How Porn Affects the Trans Image

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The hypersexualization of trans women in the media has painted harmful images in the minds of straight and gay people alike. The narrative of the pitiful, castrated transsexual is force-fed to us via blockbuster movies, award-winning television shows and--big surprise--pornographic films. 

Don’t get me wrong, porn is awesome. It allows people to explore their likes and dislikes from the comfort and security of their own home. Trans-friendly porn is even better because it empowers trans sex workers to take control of their image, while also putting money directly in their pockets. In addition to it being a form of survival, porn provides trans people with the confidence to love their bodies, explore their sexuality, and reclaim power in a male-dominated industry. For trans and cis people alike, porn can ease the road toward sexual self acceptance. The problem comes in the way in which trans sex workers are manipulated by big-name porn companies to push an agenda that ultimately demonizes the lesser privileged members of the community.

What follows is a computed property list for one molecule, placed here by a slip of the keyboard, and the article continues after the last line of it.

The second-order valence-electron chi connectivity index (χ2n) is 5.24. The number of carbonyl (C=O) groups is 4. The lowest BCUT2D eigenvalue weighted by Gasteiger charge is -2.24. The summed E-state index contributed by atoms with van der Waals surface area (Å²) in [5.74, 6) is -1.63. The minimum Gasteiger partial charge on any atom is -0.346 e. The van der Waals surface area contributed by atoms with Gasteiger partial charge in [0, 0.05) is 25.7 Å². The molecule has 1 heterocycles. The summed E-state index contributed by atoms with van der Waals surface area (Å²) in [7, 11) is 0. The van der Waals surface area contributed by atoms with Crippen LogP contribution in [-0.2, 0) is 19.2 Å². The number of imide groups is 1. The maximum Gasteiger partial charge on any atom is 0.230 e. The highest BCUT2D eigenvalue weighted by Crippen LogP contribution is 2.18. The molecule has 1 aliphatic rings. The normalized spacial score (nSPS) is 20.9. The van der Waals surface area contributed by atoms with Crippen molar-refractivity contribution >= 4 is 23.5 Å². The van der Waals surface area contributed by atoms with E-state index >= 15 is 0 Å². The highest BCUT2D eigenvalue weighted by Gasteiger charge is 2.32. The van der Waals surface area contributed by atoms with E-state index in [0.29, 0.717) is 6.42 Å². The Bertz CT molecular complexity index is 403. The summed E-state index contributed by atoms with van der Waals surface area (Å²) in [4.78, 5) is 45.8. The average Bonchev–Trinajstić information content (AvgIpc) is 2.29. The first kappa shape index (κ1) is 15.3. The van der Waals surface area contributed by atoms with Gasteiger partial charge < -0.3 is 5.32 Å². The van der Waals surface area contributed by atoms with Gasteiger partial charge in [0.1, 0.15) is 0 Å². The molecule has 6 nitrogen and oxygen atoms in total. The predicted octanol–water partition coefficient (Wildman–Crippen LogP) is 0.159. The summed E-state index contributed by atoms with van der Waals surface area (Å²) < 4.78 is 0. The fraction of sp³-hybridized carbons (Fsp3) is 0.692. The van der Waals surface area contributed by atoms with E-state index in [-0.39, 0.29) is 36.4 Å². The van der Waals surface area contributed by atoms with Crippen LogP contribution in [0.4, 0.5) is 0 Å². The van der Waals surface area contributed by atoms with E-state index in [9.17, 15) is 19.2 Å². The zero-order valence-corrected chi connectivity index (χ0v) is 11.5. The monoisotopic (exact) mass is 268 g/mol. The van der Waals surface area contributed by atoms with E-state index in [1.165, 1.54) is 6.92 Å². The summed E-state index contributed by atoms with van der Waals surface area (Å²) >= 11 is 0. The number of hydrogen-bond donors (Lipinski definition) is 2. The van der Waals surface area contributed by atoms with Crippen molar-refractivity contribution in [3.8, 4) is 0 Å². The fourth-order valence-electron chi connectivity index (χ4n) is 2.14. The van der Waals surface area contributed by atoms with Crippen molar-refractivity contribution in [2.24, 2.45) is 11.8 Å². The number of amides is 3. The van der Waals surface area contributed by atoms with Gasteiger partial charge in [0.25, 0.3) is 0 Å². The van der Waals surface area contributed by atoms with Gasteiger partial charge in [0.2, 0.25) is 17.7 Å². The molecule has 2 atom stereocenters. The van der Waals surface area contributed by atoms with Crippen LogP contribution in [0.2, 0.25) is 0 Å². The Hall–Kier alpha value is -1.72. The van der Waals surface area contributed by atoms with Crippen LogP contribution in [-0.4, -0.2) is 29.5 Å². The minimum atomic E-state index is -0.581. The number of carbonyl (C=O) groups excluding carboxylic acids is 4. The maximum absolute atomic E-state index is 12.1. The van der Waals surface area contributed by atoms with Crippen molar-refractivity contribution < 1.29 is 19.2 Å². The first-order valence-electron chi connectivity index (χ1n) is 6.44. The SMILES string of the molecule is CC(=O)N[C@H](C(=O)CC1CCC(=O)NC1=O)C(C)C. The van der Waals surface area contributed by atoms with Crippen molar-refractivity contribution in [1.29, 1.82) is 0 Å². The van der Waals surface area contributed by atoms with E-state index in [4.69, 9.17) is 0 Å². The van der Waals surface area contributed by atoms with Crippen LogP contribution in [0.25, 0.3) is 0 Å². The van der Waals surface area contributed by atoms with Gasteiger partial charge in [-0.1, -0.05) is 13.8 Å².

For many men, porn has constructed the foundation on which their beliefs about trans women lie. Porn pushes an inaccurate agenda that ultimately leads to the mistreatment, harassment, and rape of trans women. It is a capitalistic industry that buys the minds of its customers and, in return, sells them falsities about the world and the people around them. Through it, men are conditioned to believe that trans women are tools of sexual pleasure as opposed to human beings. They assign machine-like qualities to the actresses in order to dehumanize them. Used to get the alpha male off, then violently discarded like a cum rag, the women in these films serve as *the* trans representation that is so apparently absent from cis men’s everyday lives.